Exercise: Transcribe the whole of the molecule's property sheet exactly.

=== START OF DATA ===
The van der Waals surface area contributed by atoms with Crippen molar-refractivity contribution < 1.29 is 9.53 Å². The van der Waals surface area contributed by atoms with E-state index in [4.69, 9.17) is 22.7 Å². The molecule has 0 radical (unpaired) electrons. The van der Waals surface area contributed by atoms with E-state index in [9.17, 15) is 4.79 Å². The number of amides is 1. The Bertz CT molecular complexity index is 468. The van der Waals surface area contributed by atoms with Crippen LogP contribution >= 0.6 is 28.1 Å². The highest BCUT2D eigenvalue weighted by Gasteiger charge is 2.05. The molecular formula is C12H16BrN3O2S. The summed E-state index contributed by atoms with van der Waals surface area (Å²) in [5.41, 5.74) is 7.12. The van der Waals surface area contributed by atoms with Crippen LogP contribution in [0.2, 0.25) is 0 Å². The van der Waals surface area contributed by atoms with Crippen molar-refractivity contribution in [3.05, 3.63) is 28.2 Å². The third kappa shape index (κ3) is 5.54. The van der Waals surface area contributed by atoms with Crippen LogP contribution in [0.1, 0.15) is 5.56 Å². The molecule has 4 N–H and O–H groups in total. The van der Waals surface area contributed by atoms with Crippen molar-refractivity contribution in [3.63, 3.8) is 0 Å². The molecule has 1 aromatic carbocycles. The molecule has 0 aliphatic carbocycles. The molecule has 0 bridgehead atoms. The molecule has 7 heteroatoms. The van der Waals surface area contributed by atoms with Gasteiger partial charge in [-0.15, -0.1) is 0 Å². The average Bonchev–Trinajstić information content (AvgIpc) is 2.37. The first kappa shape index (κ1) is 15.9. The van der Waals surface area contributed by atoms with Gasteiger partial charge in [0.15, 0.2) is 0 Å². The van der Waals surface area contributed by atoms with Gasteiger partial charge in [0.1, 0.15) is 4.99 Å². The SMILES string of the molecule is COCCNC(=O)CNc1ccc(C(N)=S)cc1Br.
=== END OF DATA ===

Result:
The van der Waals surface area contributed by atoms with Crippen molar-refractivity contribution < 1.29 is 9.53 Å². The van der Waals surface area contributed by atoms with E-state index in [4.69, 9.17) is 22.7 Å². The molecule has 0 radical (unpaired) electrons. The van der Waals surface area contributed by atoms with E-state index in [9.17, 15) is 4.79 Å². The number of amides is 1. The Bertz CT molecular complexity index is 468. The van der Waals surface area contributed by atoms with Crippen LogP contribution >= 0.6 is 28.1 Å². The highest BCUT2D eigenvalue weighted by Gasteiger charge is 2.05. The molecular formula is C12H16BrN3O2S. The summed E-state index contributed by atoms with van der Waals surface area (Å²) in [5.41, 5.74) is 7.12. The van der Waals surface area contributed by atoms with Crippen LogP contribution in [0.2, 0.25) is 0 Å². The van der Waals surface area contributed by atoms with Crippen molar-refractivity contribution in [3.05, 3.63) is 28.2 Å². The third kappa shape index (κ3) is 5.54. The van der Waals surface area contributed by atoms with Crippen LogP contribution in [0.1, 0.15) is 5.56 Å². The molecule has 4 N–H and O–H groups in total. The van der Waals surface area contributed by atoms with Crippen molar-refractivity contribution in [3.63, 3.8) is 0 Å². The molecule has 1 aromatic carbocycles. The molecule has 0 aliphatic carbocycles. The molecule has 0 bridgehead atoms. The molecule has 7 heteroatoms. The van der Waals surface area contributed by atoms with Gasteiger partial charge in [-0.15, -0.1) is 0 Å². The average Bonchev–Trinajstić information content (AvgIpc) is 2.37. The first kappa shape index (κ1) is 15.9. The van der Waals surface area contributed by atoms with Gasteiger partial charge in [0.15, 0.2) is 0 Å². The van der Waals surface area contributed by atoms with Gasteiger partial charge in [0.1, 0.15) is 4.99 Å². The SMILES string of the molecule is COCCNC(=O)CNc1ccc(C(N)=S)cc1Br.